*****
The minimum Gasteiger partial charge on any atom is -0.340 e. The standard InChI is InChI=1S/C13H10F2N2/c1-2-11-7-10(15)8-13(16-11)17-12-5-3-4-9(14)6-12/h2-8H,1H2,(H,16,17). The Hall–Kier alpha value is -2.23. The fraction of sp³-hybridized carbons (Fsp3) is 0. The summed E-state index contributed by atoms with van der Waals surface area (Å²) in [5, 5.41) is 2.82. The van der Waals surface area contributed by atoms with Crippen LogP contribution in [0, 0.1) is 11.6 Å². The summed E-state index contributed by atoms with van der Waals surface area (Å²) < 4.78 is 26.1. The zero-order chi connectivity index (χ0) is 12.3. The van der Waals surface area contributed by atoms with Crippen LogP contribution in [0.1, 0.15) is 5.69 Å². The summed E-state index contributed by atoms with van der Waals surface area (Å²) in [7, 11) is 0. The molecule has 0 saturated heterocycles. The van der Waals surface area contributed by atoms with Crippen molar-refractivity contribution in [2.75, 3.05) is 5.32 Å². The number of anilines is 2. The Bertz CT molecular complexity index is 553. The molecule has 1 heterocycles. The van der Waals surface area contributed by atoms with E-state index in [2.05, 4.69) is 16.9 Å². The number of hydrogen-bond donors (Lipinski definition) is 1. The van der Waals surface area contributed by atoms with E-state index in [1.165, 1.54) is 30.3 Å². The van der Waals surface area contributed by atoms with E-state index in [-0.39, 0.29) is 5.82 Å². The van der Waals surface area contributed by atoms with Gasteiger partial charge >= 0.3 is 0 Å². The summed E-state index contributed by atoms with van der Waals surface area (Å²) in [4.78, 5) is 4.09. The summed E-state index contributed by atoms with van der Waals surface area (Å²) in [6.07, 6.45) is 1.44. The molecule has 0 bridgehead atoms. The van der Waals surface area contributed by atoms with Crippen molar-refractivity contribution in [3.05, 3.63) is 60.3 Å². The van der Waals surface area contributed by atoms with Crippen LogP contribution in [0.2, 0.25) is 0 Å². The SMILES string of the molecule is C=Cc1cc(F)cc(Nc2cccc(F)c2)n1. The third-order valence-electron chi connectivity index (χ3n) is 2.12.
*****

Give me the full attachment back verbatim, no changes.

The minimum Gasteiger partial charge on any atom is -0.340 e. The standard InChI is InChI=1S/C13H10F2N2/c1-2-11-7-10(15)8-13(16-11)17-12-5-3-4-9(14)6-12/h2-8H,1H2,(H,16,17). The Hall–Kier alpha value is -2.23. The fraction of sp³-hybridized carbons (Fsp3) is 0. The summed E-state index contributed by atoms with van der Waals surface area (Å²) in [5, 5.41) is 2.82. The van der Waals surface area contributed by atoms with Crippen LogP contribution in [0, 0.1) is 11.6 Å². The summed E-state index contributed by atoms with van der Waals surface area (Å²) < 4.78 is 26.1. The zero-order chi connectivity index (χ0) is 12.3. The van der Waals surface area contributed by atoms with Crippen LogP contribution in [0.1, 0.15) is 5.69 Å². The summed E-state index contributed by atoms with van der Waals surface area (Å²) in [7, 11) is 0. The molecule has 0 saturated heterocycles. The van der Waals surface area contributed by atoms with Crippen molar-refractivity contribution in [2.75, 3.05) is 5.32 Å². The number of anilines is 2. The Bertz CT molecular complexity index is 553. The molecule has 1 heterocycles. The van der Waals surface area contributed by atoms with E-state index in [2.05, 4.69) is 16.9 Å². The number of hydrogen-bond donors (Lipinski definition) is 1. The van der Waals surface area contributed by atoms with E-state index in [1.165, 1.54) is 30.3 Å². The van der Waals surface area contributed by atoms with E-state index in [-0.39, 0.29) is 5.82 Å². The van der Waals surface area contributed by atoms with Gasteiger partial charge >= 0.3 is 0 Å². The summed E-state index contributed by atoms with van der Waals surface area (Å²) in [4.78, 5) is 4.09. The summed E-state index contributed by atoms with van der Waals surface area (Å²) in [6.07, 6.45) is 1.44. The molecule has 0 bridgehead atoms. The van der Waals surface area contributed by atoms with Crippen molar-refractivity contribution in [3.05, 3.63) is 60.3 Å². The van der Waals surface area contributed by atoms with Crippen LogP contribution in [0.2, 0.25) is 0 Å². The SMILES string of the molecule is C=Cc1cc(F)cc(Nc2cccc(F)c2)n1. The third-order valence-electron chi connectivity index (χ3n) is 2.12.